Brexit: Making Amends
The Brexit Secretary David Davis has infuriated Tory MPs after he said that MPs will only have a “take it or leave it” vote on the final Brexit deal. This comes at a crucial moment when MPs resume their debate on the UK Withdrawal Bill today, with many Tory MPs expressing their frustration about the bill.
Yesterday, Conservative chief whip Julian Smith had a meeting with MPs, during which it emerged that many backbenchers were dissatisfied with the Withdrawal bill. Tory rebels are considering voting against the government because of Davis’ statement that MPs won’t have much of a say on the final deal and would be difficult by that time to renegotiate it. Anna Soubry, one of the leading Tory pro-European MPs, said that many MPs were particularly angry about Theresa May’s announcement that a clause will be inserted in the bill saying that the UK would have to leave the EU by 29 March 2019, no matter what. Tory rebels find this anathema, and want a vote that would force Theresa May’s government to return to the negotiation stage.
But when Davis, ahead of the debate on the Withdrawal bill, promised to introduce legislation that would allow MPs to vote on the final Brexit deal, this was just a vacuous gesture, since it would only allow them to reject or accept the deal, or, even worse, leave the EU with no deal at all. One of the amendments to the bill, tabled by former attorney Dominic Grieve, refers to MPs having a meaningful vote on the final deal, something that Davis’ proposal ignores.
Davis and the government’s position suggest that they are heading for a hard Brexit. MP Anna Soubry told the Guardian that the government was indeed “preparing for a hard Brexit – no deal,” and insisted that she would rebel against Davis’ proposal of “take it or leave it.”
Labour also called the government to delete May’s new amendment on leaving the EU on 29 March 2019. Sir Keir Starmer, the Shadow Brexit Secretary, explained that May’s “gimmick” amendment about exit date would “stand in the way of an orderly transition.” Starmer said: “The Government’s amendments to their own Bill would stand in the way of an orderly transition and increase the chance of Britain crashing out of Europe without an agreement.” He also urged May to stop “pandering to the ‘no deal’ enthusiasts in her own party and withdraw these amendments.”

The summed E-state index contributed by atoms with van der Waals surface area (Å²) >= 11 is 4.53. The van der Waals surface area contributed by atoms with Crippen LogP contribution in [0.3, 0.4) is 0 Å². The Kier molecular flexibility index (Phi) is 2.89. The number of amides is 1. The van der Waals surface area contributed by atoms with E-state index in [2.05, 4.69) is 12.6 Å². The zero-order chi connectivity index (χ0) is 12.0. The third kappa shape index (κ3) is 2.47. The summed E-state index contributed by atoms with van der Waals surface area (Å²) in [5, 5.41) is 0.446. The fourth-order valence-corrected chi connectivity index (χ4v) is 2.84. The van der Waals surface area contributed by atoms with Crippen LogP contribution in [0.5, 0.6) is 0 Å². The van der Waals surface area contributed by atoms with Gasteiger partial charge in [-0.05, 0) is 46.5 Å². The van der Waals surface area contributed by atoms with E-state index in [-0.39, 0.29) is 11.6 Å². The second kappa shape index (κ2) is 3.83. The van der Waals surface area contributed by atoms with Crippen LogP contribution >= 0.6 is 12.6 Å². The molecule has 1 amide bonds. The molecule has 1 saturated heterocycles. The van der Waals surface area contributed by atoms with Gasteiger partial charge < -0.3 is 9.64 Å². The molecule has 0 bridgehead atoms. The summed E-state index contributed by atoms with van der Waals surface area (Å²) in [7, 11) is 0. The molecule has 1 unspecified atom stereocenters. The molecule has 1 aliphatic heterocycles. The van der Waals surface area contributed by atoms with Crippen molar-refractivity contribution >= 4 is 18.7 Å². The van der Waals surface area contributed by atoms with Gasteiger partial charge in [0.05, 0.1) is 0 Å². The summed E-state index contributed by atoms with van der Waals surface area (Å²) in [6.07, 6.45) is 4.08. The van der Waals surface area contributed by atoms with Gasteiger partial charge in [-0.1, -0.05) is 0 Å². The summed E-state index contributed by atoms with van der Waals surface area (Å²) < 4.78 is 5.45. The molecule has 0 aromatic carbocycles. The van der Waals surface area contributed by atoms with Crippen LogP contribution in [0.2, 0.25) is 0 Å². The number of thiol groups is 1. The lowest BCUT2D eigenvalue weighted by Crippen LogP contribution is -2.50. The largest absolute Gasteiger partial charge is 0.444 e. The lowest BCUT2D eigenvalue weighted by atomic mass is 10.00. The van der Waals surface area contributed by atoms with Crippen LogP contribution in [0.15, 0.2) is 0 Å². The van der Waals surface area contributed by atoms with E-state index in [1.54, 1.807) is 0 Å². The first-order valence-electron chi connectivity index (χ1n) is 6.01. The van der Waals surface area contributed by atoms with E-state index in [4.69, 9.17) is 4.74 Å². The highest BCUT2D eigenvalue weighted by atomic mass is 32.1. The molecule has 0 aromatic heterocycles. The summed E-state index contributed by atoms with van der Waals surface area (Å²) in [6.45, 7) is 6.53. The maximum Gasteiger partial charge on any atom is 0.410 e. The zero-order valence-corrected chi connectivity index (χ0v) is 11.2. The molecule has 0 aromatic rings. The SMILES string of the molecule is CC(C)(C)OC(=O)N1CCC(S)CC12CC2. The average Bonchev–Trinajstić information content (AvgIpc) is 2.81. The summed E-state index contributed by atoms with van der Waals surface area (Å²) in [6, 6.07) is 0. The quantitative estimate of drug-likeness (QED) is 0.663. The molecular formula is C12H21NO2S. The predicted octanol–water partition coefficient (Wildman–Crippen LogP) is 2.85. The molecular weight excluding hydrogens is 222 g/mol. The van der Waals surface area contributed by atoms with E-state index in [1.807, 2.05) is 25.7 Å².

EU Withdrawal Bill
The European Union (Withdrawal) Bill repeals the European Communities Act 1972 (ECA) on the day of Britain’s exit from the EU. This means that EU law will be converted into domestic law, while, at the same time, creating temporary powers to make secondary legislation to correct laws accordingly, so the legal system of the UK continues to function correctly. This has been strongly debated by Labour and other parties, because these powers, called Henry VIII powers, would constitute a “power grab” by ministers, who would rewrite laws without consulting parliament.
MPs have begun this afternoon the first of eight stage debates for the bill. They will make changes, and there is the possibility of the government making concessions due to its small size in order to prevent defeat.
Today’s discussions will focus on a four-hour debate of the amendments related to the repeal of the European Communities Act. MPs will debate the new amendment regarding the UK’s exit from the EU at 11pm on 29 March 2019. Despite MPs’ disagreement with this proposal, the government has, at least, managed to convey the country’s insistence on punctuality. Even in such difficult times, exiting the EU should be done in a timely and orderly manner. MPs won’t be voting on this today, but at a later stage. It is said, that Jeremy Corbyn and Shadow Cabinet, together with Tory Remainers will try and oppose the amendment.
After voting, MPs will enjoy another four-hour debate on amendments relating to the interpretation of EU law that would be retained. MPs are expected to vote at 7pm and 11pm.
With more than 186 pages of around 470 tabled amendments, MPs are going to debate and fight against a hard Brexit, hoping to see their changes to the bill before Christmas.